The Phoebe Putney Memorial Hospital in Albany, Ga., added a fourth ICU unit to treat patients not infected with the novel virus. It is the worst-hit hospital in the state and within the Phoebe Putney Healthcare System but two other medical centers nearby -- Phoebe Sumter Medical Center in Americus and Phoebe Worth Medical Center in Sylvester – have been helping treat patients in the surrounding counties.
The healthcare system said 31 patients who tested positive for COVID-19 remained hospitalized at Phoebe Putney Memorial Hospital. Ninety-five others who are showing symptoms remained hospitalized at the hospital awaiting their test results.
The Phoebe Putney Healthcare System announced two new deaths from the coronavirus Thursday – a total of 16 people died at their facilities after testing positive. The death toll in the entire state of Georgia stood at 47 on Thursday afternoon.
“We continue to treat a substantial number of critically ill patients in our ICUs, and, unfortunately, we are reporting more deaths today,” Steven Kitchen, MD, Phoebe Putney Memorial Hospital Chief Medical Officer, said in a statement Thursday.
“While most people who contract COVID-19 do not suffer serious complications, this is a devastating illness for many higher-risk patients who can decompensate quickly and suffer severe respiratory distress. Prevention truly is the key to saving lives for that high-risk population.”
Scott Steiner, Phoebe Putney Health System Chief Executive Officer told CNN last week the healthcare system went through six months' worth of supplies in less than a week when they began receiving a sudden influx of suspected coronavirus patients in early March.
Dougherty County, where Phoebe Putney Memorial Hospital in Albany is located, remains one of the hardest-hit counties in the state by COVID-19. The county issued a shelter-in-place order on March 20, directing all non-essential workers to stay at home.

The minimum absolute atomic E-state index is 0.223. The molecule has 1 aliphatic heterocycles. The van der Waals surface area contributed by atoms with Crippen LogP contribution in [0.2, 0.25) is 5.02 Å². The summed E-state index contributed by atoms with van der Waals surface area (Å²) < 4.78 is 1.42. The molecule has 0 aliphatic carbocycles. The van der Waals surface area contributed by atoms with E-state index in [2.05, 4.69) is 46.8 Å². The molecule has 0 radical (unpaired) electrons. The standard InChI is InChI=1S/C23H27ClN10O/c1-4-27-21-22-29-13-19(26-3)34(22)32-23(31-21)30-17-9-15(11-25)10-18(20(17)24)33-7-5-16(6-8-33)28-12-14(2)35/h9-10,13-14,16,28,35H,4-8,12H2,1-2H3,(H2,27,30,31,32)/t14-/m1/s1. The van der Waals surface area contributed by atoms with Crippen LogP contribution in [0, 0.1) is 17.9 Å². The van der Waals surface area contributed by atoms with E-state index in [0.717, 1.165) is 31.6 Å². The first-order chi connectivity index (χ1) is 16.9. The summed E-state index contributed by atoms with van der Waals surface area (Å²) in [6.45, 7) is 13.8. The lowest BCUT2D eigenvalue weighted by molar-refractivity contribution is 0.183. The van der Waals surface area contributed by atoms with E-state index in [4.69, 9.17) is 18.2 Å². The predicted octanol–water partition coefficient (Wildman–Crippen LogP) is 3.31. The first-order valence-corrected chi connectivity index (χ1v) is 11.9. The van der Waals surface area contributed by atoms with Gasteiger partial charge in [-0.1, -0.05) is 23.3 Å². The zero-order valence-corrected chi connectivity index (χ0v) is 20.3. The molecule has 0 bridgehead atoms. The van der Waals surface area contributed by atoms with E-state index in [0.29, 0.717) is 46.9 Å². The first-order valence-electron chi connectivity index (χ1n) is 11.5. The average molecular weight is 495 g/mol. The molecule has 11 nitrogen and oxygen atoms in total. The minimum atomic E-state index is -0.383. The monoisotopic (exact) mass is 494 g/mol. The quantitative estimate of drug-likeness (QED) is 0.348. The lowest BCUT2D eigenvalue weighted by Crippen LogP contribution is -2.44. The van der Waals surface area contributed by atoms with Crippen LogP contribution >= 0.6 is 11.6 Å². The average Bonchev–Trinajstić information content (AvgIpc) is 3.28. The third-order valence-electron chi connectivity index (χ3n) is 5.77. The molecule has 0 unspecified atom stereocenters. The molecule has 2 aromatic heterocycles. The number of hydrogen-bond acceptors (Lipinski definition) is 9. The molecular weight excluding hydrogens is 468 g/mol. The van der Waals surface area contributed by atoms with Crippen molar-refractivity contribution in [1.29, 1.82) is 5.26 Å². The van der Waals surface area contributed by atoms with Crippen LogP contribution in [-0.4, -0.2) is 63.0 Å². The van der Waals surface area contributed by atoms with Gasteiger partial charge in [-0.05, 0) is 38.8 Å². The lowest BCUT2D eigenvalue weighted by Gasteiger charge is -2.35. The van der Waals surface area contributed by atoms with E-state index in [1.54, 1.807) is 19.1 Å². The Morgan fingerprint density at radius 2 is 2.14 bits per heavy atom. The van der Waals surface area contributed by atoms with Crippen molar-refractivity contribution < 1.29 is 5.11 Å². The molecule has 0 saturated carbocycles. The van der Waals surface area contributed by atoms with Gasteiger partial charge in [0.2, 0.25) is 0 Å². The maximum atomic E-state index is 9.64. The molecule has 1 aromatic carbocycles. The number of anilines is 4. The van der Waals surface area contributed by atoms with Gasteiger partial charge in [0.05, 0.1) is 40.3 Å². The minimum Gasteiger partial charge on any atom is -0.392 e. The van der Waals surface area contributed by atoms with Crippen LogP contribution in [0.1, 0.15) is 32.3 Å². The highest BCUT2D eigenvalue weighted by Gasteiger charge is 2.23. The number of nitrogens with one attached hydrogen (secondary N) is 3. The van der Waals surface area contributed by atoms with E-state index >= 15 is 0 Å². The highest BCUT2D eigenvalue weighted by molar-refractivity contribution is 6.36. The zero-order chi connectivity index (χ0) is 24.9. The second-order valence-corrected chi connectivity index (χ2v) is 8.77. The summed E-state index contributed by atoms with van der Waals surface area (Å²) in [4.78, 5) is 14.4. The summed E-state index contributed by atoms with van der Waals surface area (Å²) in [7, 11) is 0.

The Georgia Department of Health identified “sustained community spread” in Albany. The U.S. Centers for Disease Control and Prevention (CDC) then deployed a team of epidemiologists to investigate the rapid spread of infection in the area, CNN reported.
“As the COVID-19 public health crisis worsens, the Phoebe Family continues to do amazing work meeting the ever-growing healthcare needs of our community. I am so proud of how they are rising to meet every challenge with compassion and commitment, and I am grateful for others in the healthcare community who are supporting us,” Steiner said in a press release Thursday.
“In the last 24 hours, we’ve even heard from physicians and nurses from parts of the state that are not being severely impacted by COVID-19. They want to come serve the people in our region, and we are currently working through the emergency credentialing and onboarding processes so they can do just that.”
The healthcare system said an additional 168 patients from their facilities tested positive for the coronavirus but were not hospitalized and were instructed to quarantine in their homes. The press release noted that 1,319 outpatients were awaiting test results and 255 people tested negative.
The mayor of Albany, Bo Dorough, said the state arranged for a local hotel to be converted into a quarantine facility for homeless people or other who need shelter to be placed in isolation. Meanwhile, Georgia Gov. Brian Kemp announced Thursday all public schools in the state will remain closed until April 24.
In another part of the state, a 42-year-old Georgia hospital worker was discovered dead inside her home Tuesday with her 4-year-old child next to her body, the Atlanta Journal-Constitution reported. A COVID-19 test was conducted after her death. It came back positive.
The woman, Diedre Wilkes, lived in Newnan, about 40 miles southwest of Atlanta, and had no known underlying health conditions. She worked as a mammogram technician at Piedmont Newnan Hospital. Her body was found after a family member asked the Coweta County Sheriff's Office to perform a welfare check.